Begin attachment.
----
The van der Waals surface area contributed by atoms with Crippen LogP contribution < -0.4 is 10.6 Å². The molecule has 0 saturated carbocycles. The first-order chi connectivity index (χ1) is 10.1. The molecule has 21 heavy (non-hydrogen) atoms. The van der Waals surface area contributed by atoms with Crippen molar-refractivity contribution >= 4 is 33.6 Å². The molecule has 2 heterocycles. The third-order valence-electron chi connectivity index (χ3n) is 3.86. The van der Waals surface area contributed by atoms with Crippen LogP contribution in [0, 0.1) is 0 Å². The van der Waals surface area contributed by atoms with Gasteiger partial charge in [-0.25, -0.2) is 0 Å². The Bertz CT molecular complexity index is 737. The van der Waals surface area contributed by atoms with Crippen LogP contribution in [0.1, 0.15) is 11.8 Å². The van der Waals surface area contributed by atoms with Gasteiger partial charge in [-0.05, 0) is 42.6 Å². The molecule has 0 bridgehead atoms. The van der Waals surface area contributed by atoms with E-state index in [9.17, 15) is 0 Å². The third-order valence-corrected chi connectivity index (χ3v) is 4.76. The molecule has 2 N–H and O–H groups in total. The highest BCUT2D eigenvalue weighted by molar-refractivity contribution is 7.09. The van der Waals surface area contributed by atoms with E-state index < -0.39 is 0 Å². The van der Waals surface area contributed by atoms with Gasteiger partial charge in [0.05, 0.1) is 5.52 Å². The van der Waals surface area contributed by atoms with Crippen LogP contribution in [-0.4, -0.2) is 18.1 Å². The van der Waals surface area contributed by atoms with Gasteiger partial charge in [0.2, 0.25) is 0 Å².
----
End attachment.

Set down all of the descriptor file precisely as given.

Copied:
The van der Waals surface area contributed by atoms with Crippen LogP contribution < -0.4 is 10.6 Å². The molecule has 0 saturated carbocycles. The first-order chi connectivity index (χ1) is 10.1. The molecule has 21 heavy (non-hydrogen) atoms. The van der Waals surface area contributed by atoms with Crippen molar-refractivity contribution >= 4 is 33.6 Å². The molecule has 2 heterocycles. The third-order valence-electron chi connectivity index (χ3n) is 3.86. The van der Waals surface area contributed by atoms with Crippen LogP contribution in [0, 0.1) is 0 Å². The van der Waals surface area contributed by atoms with Gasteiger partial charge in [-0.25, -0.2) is 0 Å². The Bertz CT molecular complexity index is 737. The van der Waals surface area contributed by atoms with Crippen LogP contribution in [0.1, 0.15) is 11.8 Å². The van der Waals surface area contributed by atoms with Gasteiger partial charge in [-0.05, 0) is 42.6 Å². The molecule has 0 bridgehead atoms. The van der Waals surface area contributed by atoms with E-state index in [9.17, 15) is 0 Å². The third-order valence-corrected chi connectivity index (χ3v) is 4.76. The molecule has 2 N–H and O–H groups in total. The highest BCUT2D eigenvalue weighted by molar-refractivity contribution is 7.09. The van der Waals surface area contributed by atoms with E-state index < -0.39 is 0 Å². The van der Waals surface area contributed by atoms with Gasteiger partial charge in [0.05, 0.1) is 5.52 Å². The van der Waals surface area contributed by atoms with Crippen LogP contribution in [-0.4, -0.2) is 18.1 Å². The van der Waals surface area contributed by atoms with Gasteiger partial charge in [0.2, 0.25) is 0 Å².